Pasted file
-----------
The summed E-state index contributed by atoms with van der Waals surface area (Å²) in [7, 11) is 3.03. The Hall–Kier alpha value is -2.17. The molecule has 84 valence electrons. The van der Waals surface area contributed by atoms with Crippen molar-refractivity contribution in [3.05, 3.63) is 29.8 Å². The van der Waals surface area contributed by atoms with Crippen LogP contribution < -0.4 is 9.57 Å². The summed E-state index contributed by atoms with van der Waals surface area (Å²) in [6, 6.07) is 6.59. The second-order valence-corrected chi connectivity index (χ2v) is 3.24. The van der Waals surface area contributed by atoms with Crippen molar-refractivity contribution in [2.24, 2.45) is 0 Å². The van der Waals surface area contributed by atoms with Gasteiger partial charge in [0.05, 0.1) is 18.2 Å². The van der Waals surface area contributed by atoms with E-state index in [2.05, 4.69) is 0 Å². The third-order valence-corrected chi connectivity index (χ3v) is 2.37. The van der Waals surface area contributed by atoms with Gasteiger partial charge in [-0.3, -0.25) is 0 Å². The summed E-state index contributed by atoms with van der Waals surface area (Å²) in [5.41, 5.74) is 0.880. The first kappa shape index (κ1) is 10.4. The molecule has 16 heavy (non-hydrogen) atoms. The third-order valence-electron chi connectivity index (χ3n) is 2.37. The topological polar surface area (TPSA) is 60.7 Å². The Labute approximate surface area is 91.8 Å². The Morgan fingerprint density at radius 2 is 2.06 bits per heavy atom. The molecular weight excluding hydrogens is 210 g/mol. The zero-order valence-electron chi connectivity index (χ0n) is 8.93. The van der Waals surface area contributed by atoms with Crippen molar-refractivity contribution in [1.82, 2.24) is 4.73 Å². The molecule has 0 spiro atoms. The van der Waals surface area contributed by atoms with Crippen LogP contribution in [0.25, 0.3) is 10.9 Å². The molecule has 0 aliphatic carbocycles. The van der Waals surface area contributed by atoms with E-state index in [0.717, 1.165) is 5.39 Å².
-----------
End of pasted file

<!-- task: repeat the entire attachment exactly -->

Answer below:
The summed E-state index contributed by atoms with van der Waals surface area (Å²) in [7, 11) is 3.03. The Hall–Kier alpha value is -2.17. The molecule has 84 valence electrons. The van der Waals surface area contributed by atoms with Crippen molar-refractivity contribution in [3.05, 3.63) is 29.8 Å². The van der Waals surface area contributed by atoms with Crippen LogP contribution < -0.4 is 9.57 Å². The summed E-state index contributed by atoms with van der Waals surface area (Å²) in [6, 6.07) is 6.59. The second-order valence-corrected chi connectivity index (χ2v) is 3.24. The van der Waals surface area contributed by atoms with Crippen molar-refractivity contribution in [2.24, 2.45) is 0 Å². The van der Waals surface area contributed by atoms with Gasteiger partial charge in [0.05, 0.1) is 18.2 Å². The van der Waals surface area contributed by atoms with E-state index in [2.05, 4.69) is 0 Å². The third-order valence-corrected chi connectivity index (χ3v) is 2.37. The van der Waals surface area contributed by atoms with Gasteiger partial charge in [-0.3, -0.25) is 0 Å². The summed E-state index contributed by atoms with van der Waals surface area (Å²) in [5.41, 5.74) is 0.880. The first kappa shape index (κ1) is 10.4. The molecule has 16 heavy (non-hydrogen) atoms. The third-order valence-electron chi connectivity index (χ3n) is 2.37. The topological polar surface area (TPSA) is 60.7 Å². The Labute approximate surface area is 91.8 Å². The Morgan fingerprint density at radius 2 is 2.06 bits per heavy atom. The molecular weight excluding hydrogens is 210 g/mol. The zero-order valence-electron chi connectivity index (χ0n) is 8.93. The van der Waals surface area contributed by atoms with Crippen molar-refractivity contribution in [1.82, 2.24) is 4.73 Å². The molecule has 0 spiro atoms. The van der Waals surface area contributed by atoms with Crippen LogP contribution in [0.25, 0.3) is 10.9 Å². The molecule has 0 aliphatic carbocycles. The van der Waals surface area contributed by atoms with E-state index in [0.717, 1.165) is 5.39 Å².